A rooster makes a good look out for hawks and such. I remember when Jack was a young cockerel he spotted a turkey vulture and let out this wierd cry and him and his 2 pullets went scurrying into their coop and wouldn't come out for the longest time. This was my first time in seeing this.
They don't deter them all the time, but there are a small flock of crows that hang out near my property and they will harass any hawks and owls they spot
I can't remember having seen hawks around my place, so I had to ask hubby yesterday if we even had hawks where we live. (of course we do, he says) But i do have a lot of crows that hang around all the time - they clean up all the spilled dog/cat/horse/hog feed that gets spilled at feeding time, so maybe that's why I don't see hawks-- maybe the crows run them off.
My suggestion is to cut down the size of the pen, add a couple ft. of wire to the fence top so it will be 6 ft high, then string fishing line back and forth across it, about every 6 inches. Our neighbor who travels around the country said they use this a lot along the east coast to keep the seagulls off and out of stuff. This is what I did about 10 years ago when I had chickens, and it worked great. Didn't need to weave it both ways--just string it back and forth across the pen. The clear plastic type is what I used, and never got anything tangled in it, as a hawk can spot a grass blade tremble because a mouse is running under it, at 300 ft. up, so he can see the fishing line.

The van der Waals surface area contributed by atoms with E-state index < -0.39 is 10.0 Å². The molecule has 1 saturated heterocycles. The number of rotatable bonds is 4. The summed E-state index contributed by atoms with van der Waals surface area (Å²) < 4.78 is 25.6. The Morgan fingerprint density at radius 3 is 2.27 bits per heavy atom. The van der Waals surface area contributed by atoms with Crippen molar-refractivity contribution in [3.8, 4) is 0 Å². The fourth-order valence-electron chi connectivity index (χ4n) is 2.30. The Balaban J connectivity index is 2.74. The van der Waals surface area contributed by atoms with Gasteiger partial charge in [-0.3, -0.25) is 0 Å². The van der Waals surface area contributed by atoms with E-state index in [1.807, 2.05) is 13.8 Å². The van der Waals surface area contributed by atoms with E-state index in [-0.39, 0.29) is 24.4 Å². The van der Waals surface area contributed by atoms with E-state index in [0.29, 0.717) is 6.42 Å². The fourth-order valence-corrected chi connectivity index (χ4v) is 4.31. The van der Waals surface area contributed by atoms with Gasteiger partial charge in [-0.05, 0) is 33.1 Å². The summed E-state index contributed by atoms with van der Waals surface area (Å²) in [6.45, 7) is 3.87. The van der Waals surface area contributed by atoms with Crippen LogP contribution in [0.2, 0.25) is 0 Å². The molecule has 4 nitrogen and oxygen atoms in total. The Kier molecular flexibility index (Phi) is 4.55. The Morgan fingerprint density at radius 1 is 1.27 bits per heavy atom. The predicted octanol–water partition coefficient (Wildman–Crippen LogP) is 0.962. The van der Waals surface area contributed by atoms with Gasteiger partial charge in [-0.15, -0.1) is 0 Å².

Having low bushes, machinery, etc, for the chickens to run under didn't work for me. Hawk landed, walked under the step my chicken was hiding under, and got it. He will just get the one that is not hid as well as the rest, but he will get one, if they are in open area and run under things.
In my opinion, the scarecrows, fake owls, kites, radios, etc, will do no good. If the chickens can get used to them, so can the hawks. And if a hawk catches one chicken, he will keep coming till all the chickens are gone, as this is an easy meal. Shutting them up a week or so won't work, either, in my opinion. They will be safe while shut up, but not when you let them back out, as the hawk will have been gliding around over quite a bit of territory searching for dinner, and will see them when they are again let out. Good Luck.
My Mom always said: Pretty is as pretty does.
My Mom always said: Pretty is as pretty does.
If a pen can't be covered, the fishing line is the best idea. The following is something I rigged up for other purposes (deer are rats). Once the fishing line is up (I'm assuming raying the lines out from post-to-post - and from eye hooks on coop?), take a plastic bottle cap and punch a hole in it, place the bottle cap (top side up) against the hole of an old cd, wrap a cut down tooth pick with one end of a twisty tie and slip the other end of the tie through the cap and the cd. Go out, pull the tie up tautly through the cap/cd and wrap the twisty tie to the fishing line - you'll then have a shining little saucer for the hawks to look down at (make several, they jitter very nicely in the wind).
Edited by ivan3 - 4/14/07 at 11:46am